Bush, of course, has no desire to assassinate someone who might be able to bring down the military dictatorship. Along with other rebels he manages to find the fugitive and learn his secret before others succeed in assassinating him. The plot sounds like something straight from a sci fi pulp magazine, but that background is thoughtfully handled and the emphasis of the book is on the internal world of the characters and their own precarious navigation through what just might be madness.

Aldiss never fails to surprise me. Even with books I have read before (this first appeared in 1967 under the title An Age), I am always surprised by the feel of them, the texture of the story, the approach to ideas. Mind time travel was not a new idea, but Aldiss explores the idea here and introduces a different slant that could perhaps have done with more exploration (although many others have explored the idea).

Well written and well constructed, with an ending that leaves you wondering, this is an excellent example of how sf can blend action and ideas and come up with something every bit as good as a literary novel.

Wednesday, 10 March 2010

Bunny Lake Is Missing - Evelyn Piper

This 1957 thriller is an eye-opener. Like the Brand book, I sought this out because I once saw the film. And I’m glad I did. It’s riveting stuff. Dark, tense, suspenseful. And beautifully written.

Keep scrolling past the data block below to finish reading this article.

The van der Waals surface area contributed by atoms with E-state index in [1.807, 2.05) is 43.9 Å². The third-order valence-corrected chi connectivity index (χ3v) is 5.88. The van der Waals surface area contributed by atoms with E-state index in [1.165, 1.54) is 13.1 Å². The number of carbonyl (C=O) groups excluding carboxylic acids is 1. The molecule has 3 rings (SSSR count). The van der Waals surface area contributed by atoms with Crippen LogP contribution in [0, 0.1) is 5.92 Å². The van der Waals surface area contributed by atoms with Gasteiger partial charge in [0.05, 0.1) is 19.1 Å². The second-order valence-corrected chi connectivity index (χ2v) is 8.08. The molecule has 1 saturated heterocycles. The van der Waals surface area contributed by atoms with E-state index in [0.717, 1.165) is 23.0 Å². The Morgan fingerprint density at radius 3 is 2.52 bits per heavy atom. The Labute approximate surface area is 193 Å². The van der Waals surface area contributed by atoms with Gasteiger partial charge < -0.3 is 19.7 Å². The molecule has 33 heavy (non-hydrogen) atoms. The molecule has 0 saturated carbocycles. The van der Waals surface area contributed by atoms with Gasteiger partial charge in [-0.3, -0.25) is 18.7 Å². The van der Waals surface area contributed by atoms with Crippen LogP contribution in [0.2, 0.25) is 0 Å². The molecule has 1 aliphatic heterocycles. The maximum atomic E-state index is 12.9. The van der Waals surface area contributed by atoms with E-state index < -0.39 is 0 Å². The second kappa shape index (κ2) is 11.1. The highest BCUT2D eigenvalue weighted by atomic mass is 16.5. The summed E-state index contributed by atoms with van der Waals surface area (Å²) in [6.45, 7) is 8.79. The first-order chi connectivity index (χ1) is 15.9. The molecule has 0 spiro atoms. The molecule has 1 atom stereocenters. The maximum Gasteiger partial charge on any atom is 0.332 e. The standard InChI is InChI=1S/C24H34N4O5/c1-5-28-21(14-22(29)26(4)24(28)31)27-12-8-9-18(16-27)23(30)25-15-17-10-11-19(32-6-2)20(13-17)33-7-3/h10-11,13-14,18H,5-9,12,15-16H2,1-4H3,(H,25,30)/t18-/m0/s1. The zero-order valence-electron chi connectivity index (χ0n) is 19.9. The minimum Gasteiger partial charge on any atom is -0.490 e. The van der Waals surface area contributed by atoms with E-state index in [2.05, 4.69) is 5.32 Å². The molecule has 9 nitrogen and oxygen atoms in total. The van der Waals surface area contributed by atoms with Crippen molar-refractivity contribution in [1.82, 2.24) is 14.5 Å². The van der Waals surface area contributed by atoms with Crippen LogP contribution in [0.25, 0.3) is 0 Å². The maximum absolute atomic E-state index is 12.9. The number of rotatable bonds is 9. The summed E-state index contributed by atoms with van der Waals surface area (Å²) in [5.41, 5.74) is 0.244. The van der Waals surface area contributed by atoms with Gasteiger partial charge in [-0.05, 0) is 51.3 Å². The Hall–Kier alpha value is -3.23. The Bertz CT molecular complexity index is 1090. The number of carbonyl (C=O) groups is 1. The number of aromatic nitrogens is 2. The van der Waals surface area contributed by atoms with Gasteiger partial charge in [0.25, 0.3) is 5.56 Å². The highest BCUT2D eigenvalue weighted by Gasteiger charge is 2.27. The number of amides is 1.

Blanche Lake, an unmarried mother and recently moved to New York, goes the school at the end of the day to collect her daughter from the nursery. Bunny isn’t there. No one remembers Bunny being there in the first place. Blanche, already in a delicate psychological state because of her ‘situation’ and an overbearing mother, becomes frantic. The police are sceptical and, having looked through her apartment, can find no trace of a child having existed.

This is a nightmare that grips the reader from the very beginning and it does not let go. Taking place mostly in darkness, even the reader begins to wonder if, perhaps, Blanche is deluded and we are taking a journey into the mind of a psychotic woman. But little clues mount up and the motives of those whom Blanche meets in her frantic search are called into question.

This portrayal of a mind in turmoil and the paranoia it so easily engenders is wonderfully observed. The book is a blend of this psychological maelstrom (it rattles along at a breathless pace with no chapter breaks), and the best of noirish, gritty thriller writing. Although it lacks the overt violence of a Chandler or Hammett, the psychological violence is brutal and the sense of menace drenches the whole piece.

I have read criticism of the book’s ending claiming it is something of an anti-climax. It didn’t read like that to me. The final scene on the steps outside the school very cleverly wraps up the story whilst leaving so much unresolved that it is clear that whilst there is one level of resolution, there is a great deal more left of the night to be journeyed through.